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Awards / STEPHEN PAGE – 2019 ROAM AWARDS FINALIST – Essay in Awe Category

Stephen Page

The Beating Heart of California

by Stephen Page

The cars shined like fools gold on the rugged jawline of cliffs, a silver and gold reminder
of the world I had left behind. For thousands of tourists each year, the highway through Big Sur
is a tenuous line, a ribbon of compromise between the hard edged Santa Lucia’s, and the
abrupt edge of the sea. Here, the scenic highway marks the edge of California, the farthest
reaches of America’s percieved manifest destiny. Each day, tourists drive this stretch, snapping
pictures of the Bixby Bridge, McWay Falls, and other vistas, unaware of the greater forces at
work, forces that one cannot possibly grasp from the comfort of their car. Below the winding
yellow lines and instagram snapshots, California’s coastline meets the Pacific Ocean in a
collision of mountain and sea. Below the road, great cosmic booms echo off the cliffs and caves,
energy seeming to scream “even the greatest republics will fall in the hopelessness of time”.

Seated on my fifteen foot kayak, the Abalone Darling, I stared up at the cars and people
on the cliffs and breathed a contented sigh of relief. I was 450 miles into an 840 mile, solo kayak
trip of the California coast, and solitude had become my best friend. The first twenty days in
Northern California I relied on colonies of sea lions for raucous entertainment, and the voices of
seabirds to roust me from my sleeping bag. Now rafts of otters and the crackling of ghost shrimp
in the water below me were my only company.

I knew this coast well. This was where I had learned to dive and hunt for my own food,
and where the land left me emblazoned with the red tattoos of poison oak. I knew this coast,
and knew that once I was tucked away beneath its vertical cliffs, below the framed photos of
passing tourists, I would truly be alone. I could never escape the threat of landslides, or the pull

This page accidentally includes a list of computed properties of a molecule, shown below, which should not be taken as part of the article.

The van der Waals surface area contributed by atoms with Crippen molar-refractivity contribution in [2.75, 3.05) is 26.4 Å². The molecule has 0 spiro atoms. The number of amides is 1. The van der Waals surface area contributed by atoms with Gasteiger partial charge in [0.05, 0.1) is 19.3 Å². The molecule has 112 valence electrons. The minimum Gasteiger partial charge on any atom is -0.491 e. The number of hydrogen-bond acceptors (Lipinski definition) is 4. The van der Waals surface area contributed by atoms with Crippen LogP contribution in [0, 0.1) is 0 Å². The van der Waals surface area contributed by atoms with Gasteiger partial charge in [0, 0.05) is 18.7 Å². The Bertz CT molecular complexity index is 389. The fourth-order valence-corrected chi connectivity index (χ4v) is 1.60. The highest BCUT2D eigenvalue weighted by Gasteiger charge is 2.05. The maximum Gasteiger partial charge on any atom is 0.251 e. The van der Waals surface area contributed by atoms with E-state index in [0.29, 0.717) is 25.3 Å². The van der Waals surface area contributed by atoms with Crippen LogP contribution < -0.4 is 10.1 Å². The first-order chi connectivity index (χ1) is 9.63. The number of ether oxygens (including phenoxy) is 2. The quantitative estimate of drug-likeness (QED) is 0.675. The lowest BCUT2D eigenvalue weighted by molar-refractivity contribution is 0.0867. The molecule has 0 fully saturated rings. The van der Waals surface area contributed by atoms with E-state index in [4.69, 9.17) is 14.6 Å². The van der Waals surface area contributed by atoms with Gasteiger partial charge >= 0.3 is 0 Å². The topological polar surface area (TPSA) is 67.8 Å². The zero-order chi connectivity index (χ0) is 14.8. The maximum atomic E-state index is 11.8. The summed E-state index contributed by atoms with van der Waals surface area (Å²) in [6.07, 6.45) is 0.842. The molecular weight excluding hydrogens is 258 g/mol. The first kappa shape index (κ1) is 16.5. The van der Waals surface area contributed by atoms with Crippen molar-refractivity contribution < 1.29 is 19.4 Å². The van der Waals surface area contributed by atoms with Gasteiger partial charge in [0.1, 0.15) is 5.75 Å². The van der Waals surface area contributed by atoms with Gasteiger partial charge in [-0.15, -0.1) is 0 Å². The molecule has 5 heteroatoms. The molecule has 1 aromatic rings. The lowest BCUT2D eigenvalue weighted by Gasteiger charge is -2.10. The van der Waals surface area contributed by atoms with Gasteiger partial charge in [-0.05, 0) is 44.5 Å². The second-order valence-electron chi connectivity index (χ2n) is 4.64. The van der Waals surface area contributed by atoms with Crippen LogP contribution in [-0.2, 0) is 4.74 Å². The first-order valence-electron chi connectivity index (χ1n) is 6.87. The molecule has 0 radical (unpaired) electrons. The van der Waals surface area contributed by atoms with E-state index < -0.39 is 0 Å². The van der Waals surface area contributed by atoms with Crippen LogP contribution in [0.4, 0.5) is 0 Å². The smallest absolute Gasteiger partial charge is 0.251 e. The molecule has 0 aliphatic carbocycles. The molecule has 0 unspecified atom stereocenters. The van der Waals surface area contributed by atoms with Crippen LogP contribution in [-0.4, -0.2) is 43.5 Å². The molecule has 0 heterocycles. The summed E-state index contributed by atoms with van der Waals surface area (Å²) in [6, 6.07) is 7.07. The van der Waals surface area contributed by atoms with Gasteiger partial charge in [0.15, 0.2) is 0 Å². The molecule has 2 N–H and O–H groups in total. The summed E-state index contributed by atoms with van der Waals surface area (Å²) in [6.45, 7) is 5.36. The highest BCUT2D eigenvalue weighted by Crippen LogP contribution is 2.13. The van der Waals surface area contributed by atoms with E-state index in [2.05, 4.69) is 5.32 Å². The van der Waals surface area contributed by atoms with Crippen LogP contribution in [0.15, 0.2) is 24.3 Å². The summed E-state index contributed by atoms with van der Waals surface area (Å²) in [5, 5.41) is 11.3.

of the ocean, but at least I was free of the greatest danger of all, that of mankind.

Paddling south across the syrupy surface, the land and cliffs rise and fall in stunning
relief, hemming me between a world of rock and water. As I pass ravines cut down through the
land, the smells of redwood and dry grass mix with the overpowering smell of the sea. Thick
strands of kelp reach up towards my kayak from below, like long algic fingers looking to ensnare
me in their grip. I paddle on in silence, floating on a division of bright sky and the dark green
underworld. Hours drift by, and my mind does not conjure up a collection of thoughts, but is
rather transfixed on the world laid out before me. I paddle and rest, and paddle, and the cliffs
rise and fall like stark reminders of the infinitely deliberate powers of erosion.

I enter the cove at McWay Falls during golden hour. Light filters over the cobalt water
and fills it with a yellow glow. Sentries of bull kelp guard the small entrance, and I weave
through their bobbing heads to enter. The cliffs curve around a small island at the center of the
cove, forming a rough circle around the rock navel. Pink amaryllis blankets the slopes around
me, and gnarled boughs of Monterey cypress lean over the water, guardians of a bygone age.
The beach glistens with course, granitic grains, that hiss with the retreat of each wave. On the